“We are not alone in this struggle for the re-creation of our own lives and the life of our community. It has long been written and known that those who choose to struggle for the life of the earth and its beings are part of an ageless, pulsating membrane of light that is filled with the lives, hopes, and beatific visions of all who have fought on, held on, loved well, and gone on before us. For this task is too magnificent to be carried by us alone, in our house, in our meeting, in our organization, in our generation, in our lifetime… we are all a part of one another, and we are all part of the intention of the great creator spirit to continue being light and life.

[ We are to seek out ] … a path that expresses our own searching – expanding the confidence in the healing power of the universe, in the presence of a loving, leading Power, exposing us always to the harsh and the tender, to the dreadful and the compassionate, prying our lives open to the evidence of things unseen.”
Amen.

 
*

“This is what Wisdom means: To be changed without the slightest effort on your part, to be transformed, believe it or not, merely by waking to the reality that is not words, that lies beyond the reach of words. If you are fortunate enough to be Awakened thus, you will know why the finest language is the one that is not spoken, the finest action is the one that is not done and the finest change is the one that is not willed.”

— Anthony de Mello [pure Grace – thanks to Stephen Parker for the quote]
 
*

Let Your Enemy Be Your Teacher
Monday, May 12, 2014


Make friends with your opponent quickly while he is taking you to court; or he will hand you over to the judge, and the judge to the officer, and the officer will throw you into prison. You will not get out until you have paid the last penny. — Matthew 5:25-26

Persona and shadow are correlative terms. Your shadow is what you refuse to see about yourself, and what you do not want others to see. The more you have cultivated and protected a chosen persona, the more shadow work you will need to do. Conversely, the more you live out of your shadow self, the less capable you are of recognizing the persona you are trying to protect and project. It is like a double blindness keeping you from seeing—and being—your best and deepest self. As Jesus put it, “If the lamp within you is, in fact, darkness, what darkness there will be” (Matthew 6:23). It is all about seeing—and seeing fully and truthfully. It takes a lifetime.

Your persona is what most people want from you and reward you for, and what you choose to identify with, for some reason. As you do your inner work, you will begin to know that your self-image is nothing more than just that, and not worth protecting, promoting, or denying. As Jesus says in the passage above, if you can begin to “make friends” with those who have a challenging message for you (your “enemies”), you will usually begin to see some of your own shadow. If you don’t, you will miss out on much-needed wisdom and end up “imprisoned” within yourself or taken to “court” by others; and you will undoubtedly have to “pay the last penny” to reorder your life and your relationships. In the spiritual life, your enemies are really your friends, and that is not just doubletalk. It is very often true.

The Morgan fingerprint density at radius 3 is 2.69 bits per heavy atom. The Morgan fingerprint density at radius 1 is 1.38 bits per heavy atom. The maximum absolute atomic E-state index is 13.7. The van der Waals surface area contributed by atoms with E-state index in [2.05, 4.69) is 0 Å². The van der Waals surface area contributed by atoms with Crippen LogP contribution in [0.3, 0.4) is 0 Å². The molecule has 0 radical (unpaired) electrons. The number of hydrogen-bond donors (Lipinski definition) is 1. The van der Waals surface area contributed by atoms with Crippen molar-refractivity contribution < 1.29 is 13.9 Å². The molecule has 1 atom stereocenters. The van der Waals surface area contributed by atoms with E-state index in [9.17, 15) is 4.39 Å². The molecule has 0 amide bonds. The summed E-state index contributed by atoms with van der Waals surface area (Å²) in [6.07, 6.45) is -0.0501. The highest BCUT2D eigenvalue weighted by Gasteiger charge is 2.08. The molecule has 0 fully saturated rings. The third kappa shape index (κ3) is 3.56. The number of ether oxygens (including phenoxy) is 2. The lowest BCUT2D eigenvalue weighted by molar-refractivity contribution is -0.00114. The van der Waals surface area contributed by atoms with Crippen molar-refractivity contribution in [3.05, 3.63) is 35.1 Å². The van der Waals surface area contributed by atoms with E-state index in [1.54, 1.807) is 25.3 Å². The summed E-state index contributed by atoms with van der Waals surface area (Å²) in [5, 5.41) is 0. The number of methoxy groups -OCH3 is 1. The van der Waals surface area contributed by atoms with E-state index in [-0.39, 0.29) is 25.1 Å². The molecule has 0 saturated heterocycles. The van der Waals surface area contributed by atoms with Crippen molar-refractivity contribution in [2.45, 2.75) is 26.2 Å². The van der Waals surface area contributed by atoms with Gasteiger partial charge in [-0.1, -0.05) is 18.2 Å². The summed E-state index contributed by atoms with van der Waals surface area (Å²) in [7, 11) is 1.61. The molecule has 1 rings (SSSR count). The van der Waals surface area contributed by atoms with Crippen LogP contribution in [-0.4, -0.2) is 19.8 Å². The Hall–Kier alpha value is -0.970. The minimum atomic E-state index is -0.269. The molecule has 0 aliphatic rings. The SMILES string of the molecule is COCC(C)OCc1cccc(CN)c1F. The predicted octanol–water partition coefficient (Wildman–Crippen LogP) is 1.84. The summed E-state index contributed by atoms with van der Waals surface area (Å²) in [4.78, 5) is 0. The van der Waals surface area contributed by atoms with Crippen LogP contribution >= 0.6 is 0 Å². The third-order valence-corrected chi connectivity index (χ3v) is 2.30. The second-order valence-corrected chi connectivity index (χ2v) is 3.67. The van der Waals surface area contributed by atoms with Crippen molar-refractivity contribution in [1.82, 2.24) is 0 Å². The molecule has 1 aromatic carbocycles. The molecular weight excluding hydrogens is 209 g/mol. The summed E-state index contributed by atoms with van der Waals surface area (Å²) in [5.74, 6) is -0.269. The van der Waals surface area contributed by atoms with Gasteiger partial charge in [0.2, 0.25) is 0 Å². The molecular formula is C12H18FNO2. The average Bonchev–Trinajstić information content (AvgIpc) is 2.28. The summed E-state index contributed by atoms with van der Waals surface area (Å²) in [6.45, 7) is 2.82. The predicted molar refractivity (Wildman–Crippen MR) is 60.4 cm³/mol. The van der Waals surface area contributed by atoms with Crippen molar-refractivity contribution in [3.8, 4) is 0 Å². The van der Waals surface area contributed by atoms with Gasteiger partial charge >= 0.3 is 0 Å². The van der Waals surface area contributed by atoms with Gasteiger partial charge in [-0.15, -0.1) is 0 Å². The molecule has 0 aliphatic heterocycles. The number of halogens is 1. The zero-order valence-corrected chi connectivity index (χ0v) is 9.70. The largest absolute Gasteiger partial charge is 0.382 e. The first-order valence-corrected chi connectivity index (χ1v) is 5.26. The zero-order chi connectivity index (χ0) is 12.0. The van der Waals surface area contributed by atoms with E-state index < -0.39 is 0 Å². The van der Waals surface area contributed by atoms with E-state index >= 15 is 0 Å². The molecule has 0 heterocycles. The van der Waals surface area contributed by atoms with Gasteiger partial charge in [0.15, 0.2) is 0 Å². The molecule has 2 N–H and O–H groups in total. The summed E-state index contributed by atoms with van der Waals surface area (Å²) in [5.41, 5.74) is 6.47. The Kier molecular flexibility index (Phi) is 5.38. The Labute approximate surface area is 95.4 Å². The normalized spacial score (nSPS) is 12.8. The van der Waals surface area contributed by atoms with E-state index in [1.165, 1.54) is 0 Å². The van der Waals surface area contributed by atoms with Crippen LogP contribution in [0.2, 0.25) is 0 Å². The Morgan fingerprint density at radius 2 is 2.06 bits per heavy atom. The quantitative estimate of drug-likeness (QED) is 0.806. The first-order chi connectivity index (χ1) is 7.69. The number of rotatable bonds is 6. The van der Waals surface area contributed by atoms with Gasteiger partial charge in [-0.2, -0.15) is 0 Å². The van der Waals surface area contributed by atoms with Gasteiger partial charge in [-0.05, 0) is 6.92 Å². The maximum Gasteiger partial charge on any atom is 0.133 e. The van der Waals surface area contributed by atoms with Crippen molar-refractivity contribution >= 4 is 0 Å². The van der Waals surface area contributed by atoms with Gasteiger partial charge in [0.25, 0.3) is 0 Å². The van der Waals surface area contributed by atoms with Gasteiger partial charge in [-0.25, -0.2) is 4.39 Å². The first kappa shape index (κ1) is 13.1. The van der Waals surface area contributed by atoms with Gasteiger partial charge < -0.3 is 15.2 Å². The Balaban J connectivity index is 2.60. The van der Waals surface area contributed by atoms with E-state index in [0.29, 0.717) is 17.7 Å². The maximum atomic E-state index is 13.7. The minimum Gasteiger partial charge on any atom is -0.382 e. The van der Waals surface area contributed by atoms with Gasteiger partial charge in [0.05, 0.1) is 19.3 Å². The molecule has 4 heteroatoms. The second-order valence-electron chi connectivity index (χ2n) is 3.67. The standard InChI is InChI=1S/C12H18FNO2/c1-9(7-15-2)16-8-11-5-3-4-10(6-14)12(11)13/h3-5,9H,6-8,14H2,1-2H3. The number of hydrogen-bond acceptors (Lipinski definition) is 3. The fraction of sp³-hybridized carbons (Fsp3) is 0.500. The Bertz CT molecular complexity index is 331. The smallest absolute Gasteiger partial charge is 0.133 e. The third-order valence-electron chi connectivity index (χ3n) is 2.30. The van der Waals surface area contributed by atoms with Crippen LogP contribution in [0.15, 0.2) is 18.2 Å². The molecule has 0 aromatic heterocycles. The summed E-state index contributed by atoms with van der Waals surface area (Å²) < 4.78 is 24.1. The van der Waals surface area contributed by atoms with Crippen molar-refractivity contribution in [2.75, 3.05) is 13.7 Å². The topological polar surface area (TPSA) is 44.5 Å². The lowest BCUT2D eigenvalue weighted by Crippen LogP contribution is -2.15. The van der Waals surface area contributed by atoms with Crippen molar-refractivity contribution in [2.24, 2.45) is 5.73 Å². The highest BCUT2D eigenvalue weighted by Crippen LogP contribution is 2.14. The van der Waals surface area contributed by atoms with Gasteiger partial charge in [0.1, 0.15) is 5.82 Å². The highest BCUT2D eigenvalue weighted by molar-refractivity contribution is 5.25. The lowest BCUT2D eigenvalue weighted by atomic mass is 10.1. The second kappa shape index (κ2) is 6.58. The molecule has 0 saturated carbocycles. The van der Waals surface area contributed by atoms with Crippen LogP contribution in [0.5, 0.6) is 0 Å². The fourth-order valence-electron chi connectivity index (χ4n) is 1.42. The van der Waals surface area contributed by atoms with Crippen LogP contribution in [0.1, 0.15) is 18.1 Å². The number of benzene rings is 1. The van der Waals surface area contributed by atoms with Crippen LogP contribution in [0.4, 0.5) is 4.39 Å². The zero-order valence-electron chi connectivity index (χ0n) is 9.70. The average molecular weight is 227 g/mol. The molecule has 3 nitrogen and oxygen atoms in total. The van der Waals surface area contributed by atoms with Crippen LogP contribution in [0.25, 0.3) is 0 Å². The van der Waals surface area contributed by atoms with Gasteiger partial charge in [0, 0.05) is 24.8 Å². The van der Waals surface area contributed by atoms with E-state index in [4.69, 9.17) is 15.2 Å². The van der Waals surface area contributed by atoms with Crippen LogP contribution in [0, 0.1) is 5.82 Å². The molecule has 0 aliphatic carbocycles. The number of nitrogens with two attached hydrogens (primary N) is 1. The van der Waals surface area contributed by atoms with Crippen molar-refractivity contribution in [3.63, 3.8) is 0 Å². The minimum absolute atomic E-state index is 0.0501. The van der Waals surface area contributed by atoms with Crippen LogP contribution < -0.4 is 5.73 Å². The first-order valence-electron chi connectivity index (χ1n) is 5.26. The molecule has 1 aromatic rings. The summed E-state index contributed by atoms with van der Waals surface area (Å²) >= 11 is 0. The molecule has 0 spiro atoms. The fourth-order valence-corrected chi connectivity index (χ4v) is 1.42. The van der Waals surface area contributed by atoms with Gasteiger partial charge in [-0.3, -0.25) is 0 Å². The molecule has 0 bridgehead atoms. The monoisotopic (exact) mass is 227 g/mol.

Richard Rohr: Adapted from Falling Upward: A Spirituality for the Two Halves of Life,pp. 127-129

 
*

via Parabola Magazine

A simple science

Last night I spoke with a young Chinese woman clearly troubled about confronting deeply negative circumstances in her life; and one of my best friends is struggling with disease and heartbreak.

In their own way, each of them brings their whole Being, everything they are, into this personal moment of struggle and suffering, wondering why things have to be this way, and whether there isn’t a force, a material inner force, that can go against such things.

It prompted me to explain to my friend that people think metaphysics is about some cosmological pie-in-the-sky stuff; angels and cosmic evolution and so on. People write extraordinarily complicated texts about metaphysics, filled with magical diagrams and rays of cosmic energy, hydrogens and galaxies, and so on. It’s fair to say quantum physics is probably simpler to understand.

But that’s not what it’s like at all. Metaphysics is about here and now; it is about the power of Being, which emerges from the divine inward flow and is manifested through intellect and will. So we have an ability to manifest something materially, something extraordinary and positive, which affirms our Being; yet outward circumstances so often arrange themselves as destructive forces, and they seem more powerful than we are.

All of the great stories of heroism, from the epic of Gilgamesh to the stories from the concentration camps, celebrate humanity’s efforts to manifest the positive forces of being against these destructive outward circumstances. It is easy to swallow them as stories on a grand scale; but it is much more difficult to digest them when they are served cold and dirty on the hard plate of one’s personal life. That is when we really have to tighten our belts, pick up the fork, and eat what is true about our life and ourselves; and this is a dish we come to most reluctantly. It takes a greater kind of courage than the courage we read about in the heroic epics to confront our own lives; and although we can take inspiration from the great stories, it is every inward and outward breath of our own life that we have to deal with. This can be an anguishing labor. No one feels as grand as Hercules cleaning out the stables when one is dealing with the mental illness of a loved one or cancer.